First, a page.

Obituary: Olga Orozco

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The Independent Culture
OLGA OROZCO was the grand old lady of poetry in Argentina, and some said in Latin America as well.

Although some critics placed her close to the Surrealists, she agreed to that position "because I liked their sense of freedom, but I did not share their feeling that everything begins from zero". She gave her work a simpler explanation: "I was born in the Pampas. There the flatness seems at a nought level. That place is filled with mystery. It has such an intense flatness that it is dizzying to look at from wherever you may stand. Any detail on that flatness becomes prominent. Just as in a picture by Magritte." In an old interview she said that "the dry plain was at the root of my writing".

Her first book was Desde Lejos ("From Afar", 1946), published when she was 26, and she went on to produce 18 volumes of poetry. In Latin American writing she is placed in the "1940s generation", which is when she joined the half-hidden writers who were not producing heroic or adulatory literature in the early years of the first government of General Juan Domingo Pern.

She said:

Our generation was driven to get together and keep in touch to write something that did not exist, and to learn what was going on because we could not read about poetry in the newspapers. In fact, we were probably very much like all other groups of poets in the immediate post-war and early Fifties: we had to start afresh because everything had been done and then dramatically destroyed. We were probably no more than small animals locked up together all of a sudden in a cage and we had to share what we had.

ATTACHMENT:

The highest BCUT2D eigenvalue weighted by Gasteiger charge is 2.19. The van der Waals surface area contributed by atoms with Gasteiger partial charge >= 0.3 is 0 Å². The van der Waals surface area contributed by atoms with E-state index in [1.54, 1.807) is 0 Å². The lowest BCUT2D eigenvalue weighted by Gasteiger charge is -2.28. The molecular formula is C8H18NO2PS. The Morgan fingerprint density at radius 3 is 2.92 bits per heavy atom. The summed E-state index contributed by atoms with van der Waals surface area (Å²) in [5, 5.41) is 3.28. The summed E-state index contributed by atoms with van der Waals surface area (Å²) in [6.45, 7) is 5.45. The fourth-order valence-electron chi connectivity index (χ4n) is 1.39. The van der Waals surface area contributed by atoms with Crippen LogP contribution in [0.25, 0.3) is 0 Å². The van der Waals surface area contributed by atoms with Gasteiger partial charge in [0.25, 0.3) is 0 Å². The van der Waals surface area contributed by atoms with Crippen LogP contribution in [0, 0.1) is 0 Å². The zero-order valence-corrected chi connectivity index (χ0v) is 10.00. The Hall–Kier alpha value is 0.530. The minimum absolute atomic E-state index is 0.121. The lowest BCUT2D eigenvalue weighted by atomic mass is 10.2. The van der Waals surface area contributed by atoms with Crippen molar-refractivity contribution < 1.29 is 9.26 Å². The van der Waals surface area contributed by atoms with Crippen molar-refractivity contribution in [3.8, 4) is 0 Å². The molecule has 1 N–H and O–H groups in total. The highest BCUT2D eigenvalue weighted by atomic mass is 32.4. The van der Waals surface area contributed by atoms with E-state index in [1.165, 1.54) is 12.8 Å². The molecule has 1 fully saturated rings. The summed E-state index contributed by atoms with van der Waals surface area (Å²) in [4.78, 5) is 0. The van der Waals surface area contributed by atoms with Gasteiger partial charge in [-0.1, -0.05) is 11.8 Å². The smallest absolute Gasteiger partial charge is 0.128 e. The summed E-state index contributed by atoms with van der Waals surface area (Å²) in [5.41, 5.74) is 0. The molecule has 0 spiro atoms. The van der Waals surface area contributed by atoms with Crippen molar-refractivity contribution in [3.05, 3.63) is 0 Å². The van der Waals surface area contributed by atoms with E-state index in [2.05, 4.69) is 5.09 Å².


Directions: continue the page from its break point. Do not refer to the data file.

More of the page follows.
Horacio Armani, a former literary editor of the newspaper La Nacin in Buenos Aires, said she had been influenced by translations into Spanish of T.S. Eliot.

Her books best known in Latin America are Los Juegos Peligrosos ("The Dangerous Games", 1962), Museo Salvaje ("Savage Museum", 1974), her 1979 anthology of collected verse, and El Cerco de Tamarindo ("The Tamarind Hedge", 1995).

Orozco had received about a dozen prizes for her poetry in Argentina and elsewhere in Latin America. Although not well known outside the Spanish language, she represented an anchor in Argentine poetry, in a time of literature of uncertain quality and quite sparkless writing.

Olga Orozco, poet: born Toay, Argentina 17 March 1920; died Buenos Aires 15 August 1999.

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